We always see familiar faces and recently we played The Great Escape Brighton. We were originally a bit worried because we thought we had a sort of a bit of a graveyard shift playing at 12:30 in the afternoon on the third out of the fourth day of the festival so everyone’s gonna be hungover and no one’s gonna be out of bed till three in the afternoon but before the doors even open at 12, we had a queue down the road. We were really happy with that and there were people who had come to our London shows on our tour, people that we haven’t seen for six, seven months so you have those sorts of interactions.
But we do have our little hardcore group of Hallan fans that I think we have about 12 months ago, they started a Facebook fan page for us. It’s a few of the people that we’ve seen in London and Bedford a few times and had a few nice long chats when they started it and it’s the it’s called Orwells Tache – Hallan Fan Group, This is back in the era when, though mine is not as strong because I’m blonde, but three out of four of us had mustaches. So it was always a very Sgt. Pepper’s Lonely Hearts Club Band but it was in the Orwell era as well. And obviously Orwell is famous for having the little mustache as well so I think that’s where that came from and we’ve got a few hundred fans in there now so it’s always nice to see when you when you play a big show that is sold out how many people then afterwards are posting photos on the fanpage from different areas and a few people message on the fan page and they ended up having a little group of five or six people that are only there with each other because they’re part of our fanpage, which seems crazy.
We’ve been getting a fair amount of interest internationally as well, which I think, for us, personally, is one of the most fun things about where we are at the moment. If you go back five years before any of us really joined the band, and you said, “are you going to have done a French tour, you’re going to Switzerland, Portugal, and more on the horizon, I think we would have laughed and just be like, “fuck off”. And now to sort of say, we’ve done that, and we’re being invited back by the people that are over there, especially in Paris. When we played last August, we met some really lovely people who are promoters at the venue.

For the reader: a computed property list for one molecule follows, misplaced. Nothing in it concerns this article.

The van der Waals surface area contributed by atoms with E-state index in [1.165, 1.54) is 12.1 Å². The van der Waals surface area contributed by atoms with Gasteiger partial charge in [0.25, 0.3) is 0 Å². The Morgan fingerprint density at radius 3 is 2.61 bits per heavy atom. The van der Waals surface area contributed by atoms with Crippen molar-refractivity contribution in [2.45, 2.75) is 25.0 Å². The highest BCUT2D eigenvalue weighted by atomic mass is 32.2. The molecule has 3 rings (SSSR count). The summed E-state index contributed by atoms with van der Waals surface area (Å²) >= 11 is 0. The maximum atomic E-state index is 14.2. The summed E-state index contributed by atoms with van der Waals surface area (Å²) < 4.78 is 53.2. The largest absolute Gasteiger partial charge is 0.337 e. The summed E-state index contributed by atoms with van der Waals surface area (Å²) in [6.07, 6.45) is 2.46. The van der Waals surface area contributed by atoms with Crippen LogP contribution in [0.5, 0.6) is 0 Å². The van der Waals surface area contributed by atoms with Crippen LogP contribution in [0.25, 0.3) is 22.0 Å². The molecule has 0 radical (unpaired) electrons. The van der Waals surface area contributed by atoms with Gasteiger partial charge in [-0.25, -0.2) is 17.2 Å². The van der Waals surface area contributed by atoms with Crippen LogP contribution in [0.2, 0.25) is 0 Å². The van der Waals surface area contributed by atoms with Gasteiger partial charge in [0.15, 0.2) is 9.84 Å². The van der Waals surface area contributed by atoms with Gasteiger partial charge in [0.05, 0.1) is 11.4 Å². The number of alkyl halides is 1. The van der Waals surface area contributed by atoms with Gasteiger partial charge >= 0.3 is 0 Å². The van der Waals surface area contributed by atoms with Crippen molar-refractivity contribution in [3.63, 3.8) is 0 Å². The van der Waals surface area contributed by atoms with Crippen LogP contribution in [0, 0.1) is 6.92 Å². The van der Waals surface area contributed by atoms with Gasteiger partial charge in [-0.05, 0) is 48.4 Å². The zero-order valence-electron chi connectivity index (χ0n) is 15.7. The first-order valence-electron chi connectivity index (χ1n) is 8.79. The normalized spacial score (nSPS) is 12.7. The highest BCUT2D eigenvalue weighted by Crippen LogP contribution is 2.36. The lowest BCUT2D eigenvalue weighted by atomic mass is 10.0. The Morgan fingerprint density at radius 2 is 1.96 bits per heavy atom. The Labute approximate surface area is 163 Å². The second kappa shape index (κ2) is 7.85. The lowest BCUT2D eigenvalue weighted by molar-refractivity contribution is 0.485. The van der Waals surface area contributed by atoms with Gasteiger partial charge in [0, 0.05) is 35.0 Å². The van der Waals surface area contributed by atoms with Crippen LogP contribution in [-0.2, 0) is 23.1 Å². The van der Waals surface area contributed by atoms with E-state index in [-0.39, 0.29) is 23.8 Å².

Actually quite a funny story, the person we stayed with in Paris, the only reason we stayed with them is because they saw us in London at the Dream Bags and we put on our story just being like, “don’t suppose anyone’s got a spare floor we can sleep on for a night or two in Paris because these hotels are looking a bit pricey” and a person just popped up and said, “of course, you can use mine no problem” and we were expecting this dingy little Parisian apartment, just shove us in the corner with our sleeping bags and we’ll be fine. We turned up and he handed us his flat keys and it is this lovely apartment. He said “there is a double bed in my room, the sofa bed, a mattress on the floor. Now I’m going back to spend my birthday in Paris and staying with them again. So that’s what being in a band and playing the drums can do.
It never stops, it never stops. We did a two week, 12 Show tour at the start of April. In the 15 days we were out we had three days off. One after we played Newcastle we stayed at Connor’s auntie’s in Glasgow because we had Glasgow and Edinburgh the day after. Then we had Easter Sunday and Easter Monday off and then straight back to it a week through. It was the longest we’ve ever done. I think we all by that end of the second week really could feel that it was the longest one we had ever done. It was probably the most responsible we’d ever been. It was the least we had ever drunk on a tour. We did those two weeks then, a bit of a break. Then we had The Great Escape and Awakening Festival.. That was a long day.
Hallan’s The Noise Of A Firing Gun EP is out now on Nice Swan.